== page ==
There are some few physical scenarios in the Universe with extreme high density and/or temperature matter conditions, much higher than in any terrestrial environment. These scenarios are challenging our current understanding of how matter behaves and interacts in these situations, and has attracted the interest of both large experimental and theoretical communities of nuclear and particle physics, as well as of astrophysicists and cosmologists.
The matter of the universe some few microseconds after the Big Bang was made up of a mixture or soup of quarks and gluons, the so called quark gluon plasma. The temperature then was so high that not only the atoms, but also all the protons and neutrons were melted into their fundamental constituents. This thermal period of the Universe is recreated in terrestrial accelerators, such as the Relativistic Heavy Ion Collider (RHIC) in Brookhaven National Laboratory (USA), the Large Hadron Collider (LHC) of CERN (Switzerland) or the Facility for Antiproton and Ion Research (FAIR) in Darmstadt (Germany). There are still manypuzzles to understand, as the experimental data extracted from these accelerators does not entirely match the initial predicted behavior.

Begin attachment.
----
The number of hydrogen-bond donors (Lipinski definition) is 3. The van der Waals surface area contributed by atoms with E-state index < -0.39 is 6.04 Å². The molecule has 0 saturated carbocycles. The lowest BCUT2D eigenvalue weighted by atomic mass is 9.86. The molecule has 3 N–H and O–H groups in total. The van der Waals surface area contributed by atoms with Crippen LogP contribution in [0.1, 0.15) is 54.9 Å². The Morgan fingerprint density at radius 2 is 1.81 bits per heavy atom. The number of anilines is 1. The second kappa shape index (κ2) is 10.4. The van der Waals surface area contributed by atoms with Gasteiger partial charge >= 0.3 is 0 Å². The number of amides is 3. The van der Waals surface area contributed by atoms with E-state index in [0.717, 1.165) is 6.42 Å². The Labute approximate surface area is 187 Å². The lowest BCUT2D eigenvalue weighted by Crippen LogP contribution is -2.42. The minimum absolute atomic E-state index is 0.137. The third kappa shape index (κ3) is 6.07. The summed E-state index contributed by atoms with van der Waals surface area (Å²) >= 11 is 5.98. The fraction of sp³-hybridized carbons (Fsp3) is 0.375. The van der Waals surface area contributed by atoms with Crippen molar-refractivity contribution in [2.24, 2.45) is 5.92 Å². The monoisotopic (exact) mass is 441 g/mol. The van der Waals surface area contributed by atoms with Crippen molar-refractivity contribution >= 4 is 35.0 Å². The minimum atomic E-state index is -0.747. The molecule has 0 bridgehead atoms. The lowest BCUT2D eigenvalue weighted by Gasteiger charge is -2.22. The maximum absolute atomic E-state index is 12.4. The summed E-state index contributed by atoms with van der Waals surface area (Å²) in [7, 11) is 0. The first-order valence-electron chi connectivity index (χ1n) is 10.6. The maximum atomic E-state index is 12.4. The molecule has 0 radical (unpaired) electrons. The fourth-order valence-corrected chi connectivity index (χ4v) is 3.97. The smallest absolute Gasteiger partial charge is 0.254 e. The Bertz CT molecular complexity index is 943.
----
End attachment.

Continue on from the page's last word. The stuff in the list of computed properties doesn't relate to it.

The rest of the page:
Matter under extreme dense conditions can also be found in compact stars. Neutron stars are supposed to be composed by neutrons, protons and electrons, although they might also contain unconfined quark matter in their core. High-precision X-ray astronomy from future space missions, such as NICER (Neutron star Interior Composition ExploreR) or eXTP (enhanced X-ray Timing and Polarimetry Mission), is expected to offer precise measurements of masses and radii and, thus, help us in understanding the microscopic composition of neutron stars.
The research of the group of Nuclear and Particle Astrophysics aims at understanding the behavior of matter under extreme density and/or matter conditions. We mainly focus on understanding the physics of compact stellar objects from its tiniest constituents, thus connecting present knowledge of the physics of subatomic particles at extreme conditions of densities with astrophysical observations.
Our topics of research include the
- equation of state of dense phases in compact stellar objects (which allows us to constrain the mass/ratio relation of the star), including the interplay of dense matter with dark matter
- transport properties inside neutron stars (which allows us to understand the behavior of their hydrodynamical modes, rotational properties, and cooling)
- magnetic fields
We also study matter at extreme large temperatures, as those occurring few microseconds after the Big Bang. Our topics of research include
- The properties of quarks and hadrons in hot and dense matter
- Effective descriptions of the dynamics of the hot quark-gluon plasma
which are studied in present particle accelerators, such as the FAIR/GSI, LHC/CERN or RHIC/BNL.
Senior Institute members involved
, L. Tolos